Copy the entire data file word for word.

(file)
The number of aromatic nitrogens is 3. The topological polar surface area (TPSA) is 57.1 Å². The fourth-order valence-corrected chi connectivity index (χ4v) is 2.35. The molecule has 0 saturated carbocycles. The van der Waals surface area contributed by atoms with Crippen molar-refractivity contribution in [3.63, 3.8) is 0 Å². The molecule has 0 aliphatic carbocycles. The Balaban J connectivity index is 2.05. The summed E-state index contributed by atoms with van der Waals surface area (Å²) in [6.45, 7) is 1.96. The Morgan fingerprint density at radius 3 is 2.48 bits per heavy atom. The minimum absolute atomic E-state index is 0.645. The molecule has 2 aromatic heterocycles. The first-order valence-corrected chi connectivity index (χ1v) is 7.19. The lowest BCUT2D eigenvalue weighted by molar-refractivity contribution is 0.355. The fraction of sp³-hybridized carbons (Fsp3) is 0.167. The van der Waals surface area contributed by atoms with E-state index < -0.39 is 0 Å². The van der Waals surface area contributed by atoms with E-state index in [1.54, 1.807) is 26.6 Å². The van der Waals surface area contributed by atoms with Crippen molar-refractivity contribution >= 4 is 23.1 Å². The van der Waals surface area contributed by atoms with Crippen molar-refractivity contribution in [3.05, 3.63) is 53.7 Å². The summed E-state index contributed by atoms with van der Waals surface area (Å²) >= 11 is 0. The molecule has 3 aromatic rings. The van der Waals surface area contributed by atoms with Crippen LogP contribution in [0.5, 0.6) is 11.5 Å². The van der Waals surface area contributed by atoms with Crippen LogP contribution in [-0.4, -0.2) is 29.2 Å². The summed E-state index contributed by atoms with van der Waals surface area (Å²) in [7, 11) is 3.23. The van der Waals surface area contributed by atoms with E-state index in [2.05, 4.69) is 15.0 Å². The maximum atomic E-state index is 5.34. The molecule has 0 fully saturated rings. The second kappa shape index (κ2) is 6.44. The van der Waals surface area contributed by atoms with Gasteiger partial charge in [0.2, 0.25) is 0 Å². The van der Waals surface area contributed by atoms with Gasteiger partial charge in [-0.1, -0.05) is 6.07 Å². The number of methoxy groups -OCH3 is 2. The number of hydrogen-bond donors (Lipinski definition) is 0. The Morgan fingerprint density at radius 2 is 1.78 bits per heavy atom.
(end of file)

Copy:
The number of aromatic nitrogens is 3. The topological polar surface area (TPSA) is 57.1 Å². The fourth-order valence-corrected chi connectivity index (χ4v) is 2.35. The molecule has 0 saturated carbocycles. The van der Waals surface area contributed by atoms with Crippen molar-refractivity contribution in [3.63, 3.8) is 0 Å². The molecule has 0 aliphatic carbocycles. The Balaban J connectivity index is 2.05. The summed E-state index contributed by atoms with van der Waals surface area (Å²) in [6.45, 7) is 1.96. The Morgan fingerprint density at radius 3 is 2.48 bits per heavy atom. The minimum absolute atomic E-state index is 0.645. The molecule has 2 aromatic heterocycles. The first-order valence-corrected chi connectivity index (χ1v) is 7.19. The lowest BCUT2D eigenvalue weighted by molar-refractivity contribution is 0.355. The fraction of sp³-hybridized carbons (Fsp3) is 0.167. The van der Waals surface area contributed by atoms with E-state index < -0.39 is 0 Å². The van der Waals surface area contributed by atoms with E-state index in [1.54, 1.807) is 26.6 Å². The van der Waals surface area contributed by atoms with Crippen molar-refractivity contribution >= 4 is 23.1 Å². The van der Waals surface area contributed by atoms with Crippen molar-refractivity contribution in [3.05, 3.63) is 53.7 Å². The summed E-state index contributed by atoms with van der Waals surface area (Å²) >= 11 is 0. The molecule has 3 aromatic rings. The van der Waals surface area contributed by atoms with Crippen LogP contribution in [0.5, 0.6) is 11.5 Å². The van der Waals surface area contributed by atoms with Crippen LogP contribution in [-0.4, -0.2) is 29.2 Å². The summed E-state index contributed by atoms with van der Waals surface area (Å²) in [7, 11) is 3.23. The van der Waals surface area contributed by atoms with E-state index in [2.05, 4.69) is 15.0 Å². The maximum atomic E-state index is 5.34. The molecule has 0 fully saturated rings. The second kappa shape index (κ2) is 6.44. The van der Waals surface area contributed by atoms with Gasteiger partial charge in [0.2, 0.25) is 0 Å². The van der Waals surface area contributed by atoms with Gasteiger partial charge in [-0.1, -0.05) is 6.07 Å². The number of methoxy groups -OCH3 is 2. The number of hydrogen-bond donors (Lipinski definition) is 0. The Morgan fingerprint density at radius 2 is 1.78 bits per heavy atom.